All this in order to rescue one adult human, who, though lost performing a heroic act, volunteered knowing exactly what would happen to her. While their goal is admirable, the lengths to which they go are not. I understand WHY they do what they do but it does not justify their actions.

There is a Biblical truism which warns that no goal, no matter how good, can be justified with even a single evil act. While granting that rule must be temporized with common sense, someone committing a small sin to further the noblest goal would still have to take responsibility for their actions. And there is no doubt that wrecking havoc on an entire city and putting hundreds, if not thousands, of other people’s lives in danger for the benefit of a single person, is neither a small sin nor an admirable plan.

In addition, Hope Pym is another in a growing list of tiresome, condescending, feminist, “I can do anything better than you can,” chip-on-their-shoulder, self-absorbed, female characters which have most notably reared their ugly heads in the Star Wars franchise, as well as movies like Oceans 8. (Click on the names to access those reviews.)

All that being said Ant-Man and The Wasp is, kind of obviously even from the title, a fantasy science fiction. If we can keep that in mind, for the sake of this review, and the fantasy in which such stories live, let us presume that at least no innocent person, by some miracle, was harmed during the course of the movie and that all property damage was duly compensated by the Pyms using some kind of techno gizmo.

If you think that’s absurd, then consider that we are discussing a movie wherein the characters can shrink themselves down to quantum level size and enlarge themselves to the height of tall buildings in a moment and with no permanent ill-effects.

I can live with that.

Moving forward from there, I can safely say that Ant-Man and The Wasp is a very fun movie. It is a family-friendly action adventure with a couple of provisos. Scott Lang and his crew of lovably goofy but well intentioned fellow ex-cons, Luis (Michael Pena), Kurt (David Dastmelchian), and Dave (Clifford Joseph Harris, Jr. aka T.I. shortened and altered into initials from the nickname “Tip” which his grandfather gave him), appropriately enough, run a security company. Who better would know how to stop a thief than another thief? They risk their new business to help the Pyms.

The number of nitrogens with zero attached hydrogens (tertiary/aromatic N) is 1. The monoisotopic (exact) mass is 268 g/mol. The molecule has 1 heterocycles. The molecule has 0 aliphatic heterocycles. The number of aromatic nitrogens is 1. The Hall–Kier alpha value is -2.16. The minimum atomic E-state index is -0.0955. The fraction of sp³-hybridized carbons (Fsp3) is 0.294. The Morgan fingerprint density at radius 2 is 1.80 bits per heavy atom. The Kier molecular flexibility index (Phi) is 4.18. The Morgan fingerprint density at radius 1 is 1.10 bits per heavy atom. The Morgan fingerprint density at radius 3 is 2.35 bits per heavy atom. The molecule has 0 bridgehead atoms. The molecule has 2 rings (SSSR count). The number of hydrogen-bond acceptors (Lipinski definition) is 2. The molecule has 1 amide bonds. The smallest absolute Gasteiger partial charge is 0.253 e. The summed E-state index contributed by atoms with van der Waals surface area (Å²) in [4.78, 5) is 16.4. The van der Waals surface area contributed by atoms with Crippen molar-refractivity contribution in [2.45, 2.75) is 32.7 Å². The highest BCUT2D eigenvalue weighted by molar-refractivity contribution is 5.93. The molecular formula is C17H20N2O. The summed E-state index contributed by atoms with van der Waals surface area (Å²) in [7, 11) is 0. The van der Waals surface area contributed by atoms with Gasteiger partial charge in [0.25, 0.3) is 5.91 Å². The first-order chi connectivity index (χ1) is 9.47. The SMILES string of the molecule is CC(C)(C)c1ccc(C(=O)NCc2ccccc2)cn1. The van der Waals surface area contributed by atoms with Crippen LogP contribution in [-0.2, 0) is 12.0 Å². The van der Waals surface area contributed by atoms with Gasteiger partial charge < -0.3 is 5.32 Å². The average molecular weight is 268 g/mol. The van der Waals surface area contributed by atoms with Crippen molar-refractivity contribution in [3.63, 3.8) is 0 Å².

The dialogue is often tongue and cheek, such as when cliche comments are taken literally and responded to in kind. An example is a prolonged and funny discussion between Luis and the villain Sonny (Walton Goggins) as to whether or not the torture drug they are about to administer to Luis should be properly referred to as truth serum and then the Shrek style Pinocchio recitation Sonny gets from Luis of irrelevancies in response to asking where Scott is.

Little is taken really seriously so I suppose the car chases and suddenly and constantly expanding and shrinking buildings and people shouldn’t be either.

The plot is interesting, especially as there are multiple sets of conflicting interests. The Pyms wish to save Janet. Scott wants to help the Pyms but stay out of jail. Sonny wants the Pym’s tech to sell. Ava (Hannah John-Kamen) needs the Pym tech to solve her chronic state of quantum flux inflicted on her as a child when her father’s experiment goes awry, an accident she blames on Hank Pym. Foster has his own agenda. The Fed, Jimmy Woo (Randall Park), wants to catch SOMEbody — ANYbody!. And the ex-con friends are just simply agog to be involved with super hero “stuff”. Frankly, given all the contrasting interests involved, the ONLY thing that maintains Hank’s priority of use of the tech is the fact that he invented and owns the technology.

Everyone believes their cause justifiable but only Sonny is seen as the real bad guy . Hwever, since Scott, the Pyms and their friends are the ones through whose eyes we see the proceedings, they are the ones for whom we are supposed to root.So we are to ignore when bystanders are put at risk……………??

OK.  I’m fine with that. This is, after all, a science fiction fantasy. I mean, come on, the guy’s riding an ant.

Violence is cartoonish and the language is pretty clean until Hank lets loose with at least one over the top profanity I could have done without in a child’s movie. For parental guidance I am quick to seek information from Membership is cheap and well worth it.